The Prince and Other Modern Fables
. Puffin Books . New Delhi ,
PK1722.A2 G78 2003 (Carlson Fable Collection, BIC bldg)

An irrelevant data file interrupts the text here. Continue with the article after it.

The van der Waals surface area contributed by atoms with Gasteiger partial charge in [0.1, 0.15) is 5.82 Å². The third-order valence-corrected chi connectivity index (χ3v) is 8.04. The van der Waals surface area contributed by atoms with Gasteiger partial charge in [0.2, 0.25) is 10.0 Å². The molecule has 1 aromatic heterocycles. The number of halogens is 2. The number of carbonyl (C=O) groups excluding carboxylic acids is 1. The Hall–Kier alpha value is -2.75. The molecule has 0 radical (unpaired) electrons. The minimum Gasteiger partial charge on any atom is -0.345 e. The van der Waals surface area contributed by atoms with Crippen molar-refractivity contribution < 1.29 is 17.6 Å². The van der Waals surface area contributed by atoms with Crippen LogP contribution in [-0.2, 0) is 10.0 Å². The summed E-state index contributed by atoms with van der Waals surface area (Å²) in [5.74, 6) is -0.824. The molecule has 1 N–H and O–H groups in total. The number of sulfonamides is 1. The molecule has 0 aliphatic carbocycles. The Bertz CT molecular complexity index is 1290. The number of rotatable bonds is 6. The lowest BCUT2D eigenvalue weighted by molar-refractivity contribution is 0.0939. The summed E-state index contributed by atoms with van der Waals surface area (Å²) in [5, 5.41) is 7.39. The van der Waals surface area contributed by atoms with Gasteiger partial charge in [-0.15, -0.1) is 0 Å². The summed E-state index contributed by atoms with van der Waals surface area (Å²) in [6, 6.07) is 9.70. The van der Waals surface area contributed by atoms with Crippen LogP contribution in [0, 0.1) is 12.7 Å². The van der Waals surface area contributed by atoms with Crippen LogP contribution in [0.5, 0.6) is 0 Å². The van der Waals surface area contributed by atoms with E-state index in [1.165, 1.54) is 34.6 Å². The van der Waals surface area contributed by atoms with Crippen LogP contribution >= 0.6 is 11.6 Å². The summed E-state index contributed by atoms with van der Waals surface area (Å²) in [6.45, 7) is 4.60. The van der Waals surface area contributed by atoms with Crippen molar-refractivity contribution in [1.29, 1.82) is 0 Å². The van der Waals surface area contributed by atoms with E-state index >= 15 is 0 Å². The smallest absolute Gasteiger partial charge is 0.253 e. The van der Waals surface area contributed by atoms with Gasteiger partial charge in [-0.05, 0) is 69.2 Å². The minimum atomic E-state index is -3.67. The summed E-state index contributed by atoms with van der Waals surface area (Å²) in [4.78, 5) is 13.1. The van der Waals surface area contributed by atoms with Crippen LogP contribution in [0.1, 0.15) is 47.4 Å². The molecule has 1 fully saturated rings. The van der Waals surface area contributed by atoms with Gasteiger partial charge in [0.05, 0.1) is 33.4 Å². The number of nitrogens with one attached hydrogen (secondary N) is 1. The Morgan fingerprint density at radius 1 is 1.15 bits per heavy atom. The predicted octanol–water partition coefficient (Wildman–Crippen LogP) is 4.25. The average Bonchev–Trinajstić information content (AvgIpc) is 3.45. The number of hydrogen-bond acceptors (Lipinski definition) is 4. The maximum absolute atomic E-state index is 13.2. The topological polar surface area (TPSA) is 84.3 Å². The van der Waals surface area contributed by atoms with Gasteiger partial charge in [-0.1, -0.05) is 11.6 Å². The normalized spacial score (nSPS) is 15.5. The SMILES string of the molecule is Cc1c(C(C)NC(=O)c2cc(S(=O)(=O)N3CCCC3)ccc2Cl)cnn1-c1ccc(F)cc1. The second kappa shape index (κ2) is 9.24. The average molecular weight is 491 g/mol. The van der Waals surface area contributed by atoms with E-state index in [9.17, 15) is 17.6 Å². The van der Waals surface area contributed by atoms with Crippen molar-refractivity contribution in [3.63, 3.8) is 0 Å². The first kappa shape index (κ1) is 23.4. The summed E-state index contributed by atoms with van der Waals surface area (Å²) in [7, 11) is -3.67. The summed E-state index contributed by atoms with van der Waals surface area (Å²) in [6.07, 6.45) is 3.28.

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These are prose poems with the excellence I have come to expect from Tagore. For Tagore, stories are as real as history. In learning, the story always wins. Eventually, at the end of his tether, the mentor tries to compromise by blending the story with a sermon. But eternally incompatible, the two never fuse smoothly. Burdened, the story cracks and the moral slides out, leaving only a pile of rubbish (6). Well said! The fairy reveals herself by going away, and she can never be found again (13). Do not miss The Picture (24). I do not know if it is more about art or about having a soul. I find Tagore especially good on sexuality, e.g. in Liberation (51), First Heartache (79), and Ingrate Sorrow (92). Tagore's stories reach beyond the usual world of fable, I think, as in The Wrong Heaven (103), which asks serious questions about purpose in life, and in The Spectre (119), which asks about the influence of revered teachers and gurus.